Brownback awards CTE funds to area districts




During a check presentation Tuesday afternoon, Gov. Sam Brownback touted the success of the first year of the Career Technical Education initiative approved by the Legislature in 2012, which is designed to fill the state's need for more workers in high-demand, high-wage jobs such as nursing, computer networking and information technology or welding.

"We've had nearly a 50 percent increase in enrollment in technical education classes in about a year's period of time. We initially budgeted $8 million. Now we're at $11 million and growing," Brownback said. "I'm tickled pink about how it's growing."

Under the program, the state offers to pay the college tuition of high school students who earn college credit in technical courses and certifications in a technical industry. It also rewards school districts with $1,000 for each student who earns a technical certificate in high-need industries identified by the Kansas Department of Labor, the state Department of Education and the Board of Regents.

At Tuesday's presentation at Garden City Community College, USD 457 Garden City received a check for $26,000, and USD 480 Liberal received a check for $21,000.

Rick Atha, USD 457 superintendent, and James Mireles, Garden City High School principal, credited teachers with the program's success.

"Where the rubber meets the road is the classroom teacher. If you want an analogy from the medical profession, they are our surgeons," Atha said.

Mireles said teachers work with students every day to help them get certifications.

"They work very hard. They're the ones down in the trenches and we appreciate their effort," he said. "Our vision for Garden City High School is to graduate every student in four years or less with the skills necessary for the 21st century; that's either college or career ready, and I think we're doing a nice job of that."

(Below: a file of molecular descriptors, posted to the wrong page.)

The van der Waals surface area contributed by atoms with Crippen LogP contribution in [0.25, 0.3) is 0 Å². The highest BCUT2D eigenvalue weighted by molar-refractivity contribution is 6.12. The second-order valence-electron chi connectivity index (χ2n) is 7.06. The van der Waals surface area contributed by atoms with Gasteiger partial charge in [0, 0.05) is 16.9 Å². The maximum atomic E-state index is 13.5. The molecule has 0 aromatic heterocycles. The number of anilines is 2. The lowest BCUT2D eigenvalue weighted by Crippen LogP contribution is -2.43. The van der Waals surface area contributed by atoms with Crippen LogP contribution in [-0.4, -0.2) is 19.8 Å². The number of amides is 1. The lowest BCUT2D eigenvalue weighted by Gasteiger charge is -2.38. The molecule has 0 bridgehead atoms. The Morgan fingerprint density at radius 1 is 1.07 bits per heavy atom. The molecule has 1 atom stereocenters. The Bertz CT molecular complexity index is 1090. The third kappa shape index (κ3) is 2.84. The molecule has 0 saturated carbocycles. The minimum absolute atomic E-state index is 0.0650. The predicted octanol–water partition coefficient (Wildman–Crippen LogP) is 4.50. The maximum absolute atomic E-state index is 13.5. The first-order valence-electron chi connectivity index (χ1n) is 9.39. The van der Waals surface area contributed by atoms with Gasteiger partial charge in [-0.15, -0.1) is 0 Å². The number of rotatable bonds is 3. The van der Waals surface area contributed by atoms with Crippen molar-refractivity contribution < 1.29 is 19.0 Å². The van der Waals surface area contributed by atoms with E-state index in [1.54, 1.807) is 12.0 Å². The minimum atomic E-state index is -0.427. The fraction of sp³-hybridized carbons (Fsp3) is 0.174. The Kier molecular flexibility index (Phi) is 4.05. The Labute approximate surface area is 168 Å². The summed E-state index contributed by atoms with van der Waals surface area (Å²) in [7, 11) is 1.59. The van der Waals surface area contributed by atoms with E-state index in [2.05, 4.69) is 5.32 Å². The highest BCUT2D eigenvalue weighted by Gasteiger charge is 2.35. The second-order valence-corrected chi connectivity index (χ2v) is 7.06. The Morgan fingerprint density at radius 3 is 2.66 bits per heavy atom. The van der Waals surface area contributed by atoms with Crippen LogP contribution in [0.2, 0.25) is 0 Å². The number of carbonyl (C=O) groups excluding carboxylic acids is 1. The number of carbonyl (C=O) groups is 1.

Brownback said he shares that objective.

"On graduation night, students are able to do one of two things: they're either ready to go to college, or they're ready to go into a career," he said.

In the first year of the CTE program, more than 5,800 students participated. The state will give out $703,000 to 111 districts.

Herb Swender, GCCC president, said more than 64 percent of jobs in Kansas require some level of advanced education or training. He gave kudos to Brownback for leading the charge to bring career and technical education back to Kansas. GCCC had more than 200 students who participated in the program's first year.

"These are the fruits of the legislative session in 2012. The law ... basically incentivizes students to advance their career in technical education," he said.

Kansas Secretary of Commerce Pat George said it was good to see southwest Kansas working together on workforce education.

"We have a critical need in a lot of areas of the workforce. Garden City Community College, Seward County Community College and Dodge City Community College are answering some of those needs," George said.

Brownback shared stories from students he has met while traveling around the state. In Concordia last week, he met a young man who earned a welding certificate and planned to go to Kansas State University in the fall. The young man told Brownback the certification will help him work his way through school.

Two weeks ago in Wichita, Brownback said he met four students who earned certified nursing assistant certifications, and three of them want to become doctors. The students told the governor that the CNA training in high school gave them practical experience they can use to make them better doctors by understanding the vital role nurses play in the medical system.

Brownback said the program may also help students reduce the amount of debt they accumulate in college, because they could find higher paying jobs, like a CNA or a welder, while in school rather than the typical minimum wage job.

"The biggest area of growth in debt in America today is student loan debt. It's a trillion dollars now and growing. A lot of kids leaving college have acquired debt they may never get paid off. We're saying let's see if we can help people work on through that," he said.

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